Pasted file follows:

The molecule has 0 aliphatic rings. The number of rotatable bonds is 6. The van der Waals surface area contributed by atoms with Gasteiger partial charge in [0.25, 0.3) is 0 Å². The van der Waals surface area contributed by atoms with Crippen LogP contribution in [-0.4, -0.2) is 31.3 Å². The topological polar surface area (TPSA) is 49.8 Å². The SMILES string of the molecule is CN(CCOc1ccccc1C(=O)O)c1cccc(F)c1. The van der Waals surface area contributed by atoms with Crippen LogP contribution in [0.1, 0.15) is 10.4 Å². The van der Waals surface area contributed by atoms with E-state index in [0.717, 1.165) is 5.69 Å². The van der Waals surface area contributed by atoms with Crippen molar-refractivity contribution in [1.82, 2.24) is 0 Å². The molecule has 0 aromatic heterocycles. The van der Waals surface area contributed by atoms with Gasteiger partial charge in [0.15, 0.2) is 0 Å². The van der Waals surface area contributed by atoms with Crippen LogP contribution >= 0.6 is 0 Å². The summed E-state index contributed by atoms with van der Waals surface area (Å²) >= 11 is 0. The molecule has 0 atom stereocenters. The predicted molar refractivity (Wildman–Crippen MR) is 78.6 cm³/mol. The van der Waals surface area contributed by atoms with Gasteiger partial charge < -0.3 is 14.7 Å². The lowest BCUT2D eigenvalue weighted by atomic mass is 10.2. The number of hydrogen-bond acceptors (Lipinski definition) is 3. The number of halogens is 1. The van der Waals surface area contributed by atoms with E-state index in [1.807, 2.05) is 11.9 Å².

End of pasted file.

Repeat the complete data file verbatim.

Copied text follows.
The molecule has 0 aliphatic rings. The number of rotatable bonds is 6. The van der Waals surface area contributed by atoms with Gasteiger partial charge in [0.25, 0.3) is 0 Å². The van der Waals surface area contributed by atoms with Crippen LogP contribution in [-0.4, -0.2) is 31.3 Å². The topological polar surface area (TPSA) is 49.8 Å². The SMILES string of the molecule is CN(CCOc1ccccc1C(=O)O)c1cccc(F)c1. The van der Waals surface area contributed by atoms with Crippen LogP contribution in [0.1, 0.15) is 10.4 Å². The van der Waals surface area contributed by atoms with E-state index in [0.717, 1.165) is 5.69 Å². The van der Waals surface area contributed by atoms with Crippen molar-refractivity contribution in [1.82, 2.24) is 0 Å². The molecule has 0 aromatic heterocycles. The van der Waals surface area contributed by atoms with Gasteiger partial charge in [0.15, 0.2) is 0 Å². The van der Waals surface area contributed by atoms with Crippen LogP contribution >= 0.6 is 0 Å². The summed E-state index contributed by atoms with van der Waals surface area (Å²) >= 11 is 0. The molecule has 0 atom stereocenters. The predicted molar refractivity (Wildman–Crippen MR) is 78.6 cm³/mol. The van der Waals surface area contributed by atoms with Gasteiger partial charge < -0.3 is 14.7 Å². The lowest BCUT2D eigenvalue weighted by atomic mass is 10.2. The number of hydrogen-bond acceptors (Lipinski definition) is 3. The number of halogens is 1. The van der Waals surface area contributed by atoms with E-state index in [1.807, 2.05) is 11.9 Å².